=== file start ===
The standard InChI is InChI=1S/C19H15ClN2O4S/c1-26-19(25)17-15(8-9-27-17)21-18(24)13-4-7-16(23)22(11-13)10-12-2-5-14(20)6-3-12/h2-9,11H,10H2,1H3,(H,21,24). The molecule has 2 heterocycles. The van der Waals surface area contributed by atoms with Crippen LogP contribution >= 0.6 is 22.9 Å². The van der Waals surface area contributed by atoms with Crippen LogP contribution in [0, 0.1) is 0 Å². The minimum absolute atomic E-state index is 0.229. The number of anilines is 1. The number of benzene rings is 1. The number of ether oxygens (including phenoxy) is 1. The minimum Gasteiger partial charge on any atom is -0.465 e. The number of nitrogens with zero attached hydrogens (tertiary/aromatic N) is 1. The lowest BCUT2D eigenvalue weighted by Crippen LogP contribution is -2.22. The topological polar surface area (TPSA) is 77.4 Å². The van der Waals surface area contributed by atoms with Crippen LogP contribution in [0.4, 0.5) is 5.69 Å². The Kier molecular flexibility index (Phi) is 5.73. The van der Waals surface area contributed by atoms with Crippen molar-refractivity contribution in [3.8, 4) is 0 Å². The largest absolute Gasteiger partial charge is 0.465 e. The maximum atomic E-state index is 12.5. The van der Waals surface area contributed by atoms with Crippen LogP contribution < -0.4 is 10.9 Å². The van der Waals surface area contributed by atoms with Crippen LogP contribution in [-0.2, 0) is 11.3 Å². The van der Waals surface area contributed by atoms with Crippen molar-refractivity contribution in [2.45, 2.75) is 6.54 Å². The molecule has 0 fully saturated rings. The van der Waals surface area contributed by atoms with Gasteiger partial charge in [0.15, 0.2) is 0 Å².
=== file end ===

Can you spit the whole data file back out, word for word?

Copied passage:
The standard InChI is InChI=1S/C19H15ClN2O4S/c1-26-19(25)17-15(8-9-27-17)21-18(24)13-4-7-16(23)22(11-13)10-12-2-5-14(20)6-3-12/h2-9,11H,10H2,1H3,(H,21,24). The molecule has 2 heterocycles. The van der Waals surface area contributed by atoms with Crippen LogP contribution >= 0.6 is 22.9 Å². The van der Waals surface area contributed by atoms with Crippen LogP contribution in [0, 0.1) is 0 Å². The minimum absolute atomic E-state index is 0.229. The number of anilines is 1. The number of benzene rings is 1. The number of ether oxygens (including phenoxy) is 1. The minimum Gasteiger partial charge on any atom is -0.465 e. The number of nitrogens with zero attached hydrogens (tertiary/aromatic N) is 1. The lowest BCUT2D eigenvalue weighted by Crippen LogP contribution is -2.22. The topological polar surface area (TPSA) is 77.4 Å². The van der Waals surface area contributed by atoms with Crippen LogP contribution in [0.4, 0.5) is 5.69 Å². The Kier molecular flexibility index (Phi) is 5.73. The van der Waals surface area contributed by atoms with Crippen molar-refractivity contribution in [3.8, 4) is 0 Å². The largest absolute Gasteiger partial charge is 0.465 e. The maximum atomic E-state index is 12.5. The van der Waals surface area contributed by atoms with Crippen LogP contribution < -0.4 is 10.9 Å². The van der Waals surface area contributed by atoms with Crippen LogP contribution in [-0.2, 0) is 11.3 Å². The van der Waals surface area contributed by atoms with Crippen molar-refractivity contribution in [2.45, 2.75) is 6.54 Å². The molecule has 0 fully saturated rings. The van der Waals surface area contributed by atoms with Gasteiger partial charge in [0.15, 0.2) is 0 Å².